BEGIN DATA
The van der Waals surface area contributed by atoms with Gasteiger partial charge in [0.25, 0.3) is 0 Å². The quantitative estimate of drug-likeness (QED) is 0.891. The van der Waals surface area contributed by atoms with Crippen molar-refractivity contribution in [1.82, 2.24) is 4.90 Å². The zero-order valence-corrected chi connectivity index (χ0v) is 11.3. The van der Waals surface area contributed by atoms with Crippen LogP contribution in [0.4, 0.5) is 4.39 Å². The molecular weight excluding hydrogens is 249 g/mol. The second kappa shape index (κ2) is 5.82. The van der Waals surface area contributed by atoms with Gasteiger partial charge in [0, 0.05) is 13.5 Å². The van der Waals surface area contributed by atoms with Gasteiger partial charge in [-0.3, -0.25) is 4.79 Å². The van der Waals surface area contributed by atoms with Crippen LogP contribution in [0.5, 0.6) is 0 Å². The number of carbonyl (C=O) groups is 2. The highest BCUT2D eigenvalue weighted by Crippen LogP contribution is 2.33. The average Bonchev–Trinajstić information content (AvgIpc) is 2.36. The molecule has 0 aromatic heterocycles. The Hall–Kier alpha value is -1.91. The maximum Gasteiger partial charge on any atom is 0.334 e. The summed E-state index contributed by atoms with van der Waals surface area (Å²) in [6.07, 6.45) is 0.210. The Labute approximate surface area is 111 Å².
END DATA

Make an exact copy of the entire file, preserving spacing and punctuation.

The van der Waals surface area contributed by atoms with Gasteiger partial charge in [0.25, 0.3) is 0 Å². The quantitative estimate of drug-likeness (QED) is 0.891. The van der Waals surface area contributed by atoms with Crippen molar-refractivity contribution in [1.82, 2.24) is 4.90 Å². The zero-order valence-corrected chi connectivity index (χ0v) is 11.3. The van der Waals surface area contributed by atoms with Crippen LogP contribution in [0.4, 0.5) is 4.39 Å². The molecular weight excluding hydrogens is 249 g/mol. The second kappa shape index (κ2) is 5.82. The van der Waals surface area contributed by atoms with Gasteiger partial charge in [0, 0.05) is 13.5 Å². The van der Waals surface area contributed by atoms with Gasteiger partial charge in [-0.3, -0.25) is 4.79 Å². The van der Waals surface area contributed by atoms with Crippen LogP contribution in [0.5, 0.6) is 0 Å². The number of carbonyl (C=O) groups is 2. The highest BCUT2D eigenvalue weighted by Crippen LogP contribution is 2.33. The average Bonchev–Trinajstić information content (AvgIpc) is 2.36. The molecule has 0 aromatic heterocycles. The Hall–Kier alpha value is -1.91. The maximum Gasteiger partial charge on any atom is 0.334 e. The summed E-state index contributed by atoms with van der Waals surface area (Å²) in [6.07, 6.45) is 0.210. The Labute approximate surface area is 111 Å².